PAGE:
Everything Else, Food Hunter

Beef Noodle X Lunch

beef noodle

beef noodle2

Kway Teow | Sliced beef | Beef ball | Bean sprouts | Chinese parsley | Tart chilli sauce

The tenderness of the beef is always something to look forward to in a bowl of beef noodles. With a variety of cuts to choose from (triple, brisket, tendon or frank), it is hard to get tired of this dish.

Not only that, there are other parts of the beef noodle that is yummy. The soup entices me with its herbs and spices brew. Plus, the tart chilli sauce is unique of the beef noodle. Made of grated lengkuas (galangal root), squeezed lime and cincaluk (pickled shrimp), the slight sour and spicy taste helps add a different dimension to the taste and not make eating the beef too much on the stomach.

Oh my. I’m now craving for a good bowl of this again.

Standard
Food Hunter

Ayam Penyat Ria @ Far East Plaza

penyat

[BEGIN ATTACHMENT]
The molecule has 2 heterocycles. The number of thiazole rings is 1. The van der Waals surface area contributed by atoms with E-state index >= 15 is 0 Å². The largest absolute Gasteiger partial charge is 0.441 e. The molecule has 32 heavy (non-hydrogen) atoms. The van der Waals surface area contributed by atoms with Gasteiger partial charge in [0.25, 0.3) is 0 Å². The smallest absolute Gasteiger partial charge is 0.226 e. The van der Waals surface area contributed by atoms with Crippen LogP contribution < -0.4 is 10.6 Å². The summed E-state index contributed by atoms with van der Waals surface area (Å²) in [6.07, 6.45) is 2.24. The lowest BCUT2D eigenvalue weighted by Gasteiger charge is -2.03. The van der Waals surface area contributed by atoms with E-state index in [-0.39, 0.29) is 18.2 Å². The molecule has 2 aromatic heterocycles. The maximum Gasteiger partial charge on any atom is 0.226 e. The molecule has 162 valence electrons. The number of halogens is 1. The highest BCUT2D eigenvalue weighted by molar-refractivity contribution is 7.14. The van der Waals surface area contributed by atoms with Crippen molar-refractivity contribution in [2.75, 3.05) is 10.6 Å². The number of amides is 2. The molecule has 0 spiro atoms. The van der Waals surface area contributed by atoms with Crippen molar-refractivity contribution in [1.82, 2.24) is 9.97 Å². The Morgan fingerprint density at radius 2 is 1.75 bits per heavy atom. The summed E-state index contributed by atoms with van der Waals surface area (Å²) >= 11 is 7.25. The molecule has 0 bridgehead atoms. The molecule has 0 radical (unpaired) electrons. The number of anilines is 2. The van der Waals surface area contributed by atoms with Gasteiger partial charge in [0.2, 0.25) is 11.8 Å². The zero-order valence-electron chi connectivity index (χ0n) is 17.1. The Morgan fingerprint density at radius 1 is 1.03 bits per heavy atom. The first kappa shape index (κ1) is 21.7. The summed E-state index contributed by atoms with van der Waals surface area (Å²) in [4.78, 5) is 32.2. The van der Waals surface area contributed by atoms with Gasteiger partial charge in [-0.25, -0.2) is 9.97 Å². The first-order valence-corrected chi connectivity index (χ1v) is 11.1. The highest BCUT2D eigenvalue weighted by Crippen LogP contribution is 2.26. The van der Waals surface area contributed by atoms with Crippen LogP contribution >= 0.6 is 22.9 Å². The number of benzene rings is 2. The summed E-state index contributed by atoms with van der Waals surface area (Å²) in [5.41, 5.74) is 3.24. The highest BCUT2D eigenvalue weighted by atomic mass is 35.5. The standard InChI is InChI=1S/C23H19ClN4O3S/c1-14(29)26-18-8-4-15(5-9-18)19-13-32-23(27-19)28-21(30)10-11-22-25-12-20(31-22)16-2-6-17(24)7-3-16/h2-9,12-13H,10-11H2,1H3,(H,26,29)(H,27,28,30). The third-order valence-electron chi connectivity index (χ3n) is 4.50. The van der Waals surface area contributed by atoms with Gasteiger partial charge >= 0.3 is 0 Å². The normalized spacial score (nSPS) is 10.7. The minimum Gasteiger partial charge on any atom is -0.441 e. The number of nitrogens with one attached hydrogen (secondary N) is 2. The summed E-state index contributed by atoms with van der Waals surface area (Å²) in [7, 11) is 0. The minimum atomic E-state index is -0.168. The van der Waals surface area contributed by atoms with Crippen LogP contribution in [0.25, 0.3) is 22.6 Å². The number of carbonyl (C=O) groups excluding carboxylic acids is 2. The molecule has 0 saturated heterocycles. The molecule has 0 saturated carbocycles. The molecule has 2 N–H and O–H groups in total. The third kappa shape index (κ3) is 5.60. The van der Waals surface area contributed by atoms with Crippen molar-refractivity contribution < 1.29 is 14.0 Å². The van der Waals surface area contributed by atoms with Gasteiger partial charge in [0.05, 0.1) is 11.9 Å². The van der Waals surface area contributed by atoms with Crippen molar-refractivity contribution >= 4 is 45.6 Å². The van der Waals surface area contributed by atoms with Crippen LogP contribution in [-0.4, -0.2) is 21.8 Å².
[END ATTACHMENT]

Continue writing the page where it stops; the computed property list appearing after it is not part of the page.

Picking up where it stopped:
A friend of mine have never eaten Ayam Penyat before and I decided to bring her to try it. Originating from Indonesia, the chicken is marinated in different spices and subsequently fried. It is smashed (“Penyat”) and served with a fried bean curd, fermented bean curd and chilli.

The outlet we were at was the branch from the original one at Lucky Plaza. Though the outlet was small, there was no long waiting time and service was prompt.

penyat2

The chicken was crispy and juicy but to my dismay, it looked rather small and did not satisfy my hunger.  However, it was well seasoned and you could taste the turmeric powder. The chilli sauce was spicy and packs quite a punch. But be warned for those with a low tolerance, or you might end up a fire breathing dragon!